WASHINGTON FDA: Food containers safe
Published: Saturday, August 16, 2008 at 4:30 a.m.
Last Modified: Saturday, August 16, 2008 at 3:41 a.m.
A controversial chemical commonly found in can linings, baby bottles and
other household products does not pose a health hazard when used in food
containers, according to a draft assessment released by the Food and
Drug Administration on Friday.
The report stands in contrast to more than 100 studies performed by
government scientists and university laboratories that have found health
concerns associated with BPA. Some have linked the chemical to prostate
and breast cancers, diabetes, behavioral disorders such as hyperactivity
and reproductive problems in laboratory animals.
Exposure to the small amounts of bisphenol A (BPA) that migrate from the
containers into the food they hold are not dangerous to infants or
adults, the draft said.
The chemical industry and the agencies that regulate the use of BPA, the
FDA and the Environmental Protection Agency, have deemed the chemical
safe, largely on the strength of two industry-funded studies that found
no problems. The American Chemistry Council welcomed the findings of the
The American Chemistry Council welcomed the findings of the new report.
"FDA is the premier agency responsible for the safety of our food,"
Steven G. Hentges, an executive of the group, said in a statement.
"FDA's thorough analysis confirms that food contact materials containing
BPA can continue to be used safely."
FDA critic Diana Zuckerman, president of the National Research Center
for Women and Families, said the agency lacks sufficient data to declare
the chemical safe.
"Clearly their effort was to minimize people being concerned about
this," Zuckerman said. "It just seems that whenever there is an
opportunity to look at a new important issue, they just seem to be
siding with industry's point of view."
BPA, in commercial use since the 1950s, is found in many everyday items,
including compact discs and automobiles. One federal study estimated the
chemical is present in the urine of 93 percent of the population.
Concerns about the safety of BPA have kept the chemical industry on the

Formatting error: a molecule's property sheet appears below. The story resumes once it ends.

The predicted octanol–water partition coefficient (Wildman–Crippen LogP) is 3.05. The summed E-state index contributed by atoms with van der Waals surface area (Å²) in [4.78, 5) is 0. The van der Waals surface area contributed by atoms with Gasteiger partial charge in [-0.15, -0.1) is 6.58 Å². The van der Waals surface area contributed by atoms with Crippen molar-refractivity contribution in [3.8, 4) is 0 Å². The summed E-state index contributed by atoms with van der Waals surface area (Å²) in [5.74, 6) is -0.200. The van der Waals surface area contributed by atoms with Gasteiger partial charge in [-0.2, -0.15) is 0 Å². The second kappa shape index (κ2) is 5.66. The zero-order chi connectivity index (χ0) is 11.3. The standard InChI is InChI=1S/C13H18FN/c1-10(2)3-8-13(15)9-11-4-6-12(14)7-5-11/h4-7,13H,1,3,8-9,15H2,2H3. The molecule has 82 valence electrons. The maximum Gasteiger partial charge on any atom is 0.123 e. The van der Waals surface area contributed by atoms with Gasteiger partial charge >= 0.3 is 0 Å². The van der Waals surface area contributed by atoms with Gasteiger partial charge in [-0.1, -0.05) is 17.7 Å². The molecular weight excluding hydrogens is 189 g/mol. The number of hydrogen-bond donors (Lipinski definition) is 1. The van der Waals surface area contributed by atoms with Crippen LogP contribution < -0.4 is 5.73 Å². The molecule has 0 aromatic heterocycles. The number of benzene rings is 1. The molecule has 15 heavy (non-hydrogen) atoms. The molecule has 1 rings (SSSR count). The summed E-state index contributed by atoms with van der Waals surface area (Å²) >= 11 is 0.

defensive in recent months.
Canadian regulators recently decided to ban the controversial compound
in baby products. Wal-Mart, the nation's largest retailer, and Toys "R"
Us, the largest toy seller, have said that by January their shelves will
be free of children's products containing BPA.
Democrats in Congress have introduced one bill that would ban the
chemical in products intended for use by children under 8, and another
that would restrict its use in food containers. Neither bill has
advanced beyond the committee stage.
"Ask any mother of a child if there is an adequate margin of safety for
the things that she puts her child in contact with," said Liz Hitchcock,
public-health advocate for U.S. PIRG, a consumer advocacy group. "When
you're talking about the stuff that's going to carry your child's food
into their body, you want the safest thing possible."
³FDA is the government agency we rely upon to assess food-contact
products. They¹ve assessed this issue in great detail and their
conclusion is very reassuring,² said Steve Hentges, an executive
director with the council.
But environmental groups were quick to criticize the agency¹s
conclusions, which they said relied on industry-funded studies.
³It¹s ironic FDA would choose to ignore dozens of studies funded by (the
National Institutes of Health) ‹ this country¹s best scientists ‹ and
instead rely on flawed studies from industry,² said Pete Myers, chief
scientist for Environmental Health Sciences.
Myers said the agency disregarded recent studies of bisphenol¹s effects
included in the National Toxicology Program¹s April draft report.
That group¹s review of animal studies suggested low doses of bisphenol
can cause changes in behavior and the brain, and that it may reduce
survival and birth weight in fetuses. A final version of the group¹s
findings is expected next month.
Commenting on those studies in its 105-page assessment, the FDA said
they had ³inconsistencies and inadequacies which limit the
interpretations of the findings.²
About 93 percent of Americans have traces of bisphenol in their urine,
according to the Centers for Disease Control and Prevention. And while
studies have suggested the chemical can disrupt hormones in mice, the
FDA concluded that the levels people are exposed to are thousands of
times below what are dangerous.
The FDA released its preliminary re-evaluation ahead of a September
meeting where outside advisers will debate the chemical¹s safety.
Many lawmakers at home and abroad aren¹t waiting for the agency to
complete its review.
Canada has announced its intention to ban the use of the chemical in
baby bottles, and state and federal lawmakers have introduced
legislation to ban bisphenol in children¹s products.
Some environmental groups questioned the timing of the FDA¹s report,
noting California lawmakers are expected to soon vote on removing
bisphenol from children¹s products. If signed into law, it would be the
first state ban of the chemical.
³For this to come out on a Friday afternoon, just before California
takes action, it definitely raises some eyebrows,² said Renee Sharp, a
senior analyst with the Environmental Working Group.
At least 10 states besides California are also considering bills to
restrict use of the chemical.
More than 6 billion pounds of bisphenol are produced in the U.S. each
year by Dow Chemical, BASF, Bayer AG and other manufacturers.
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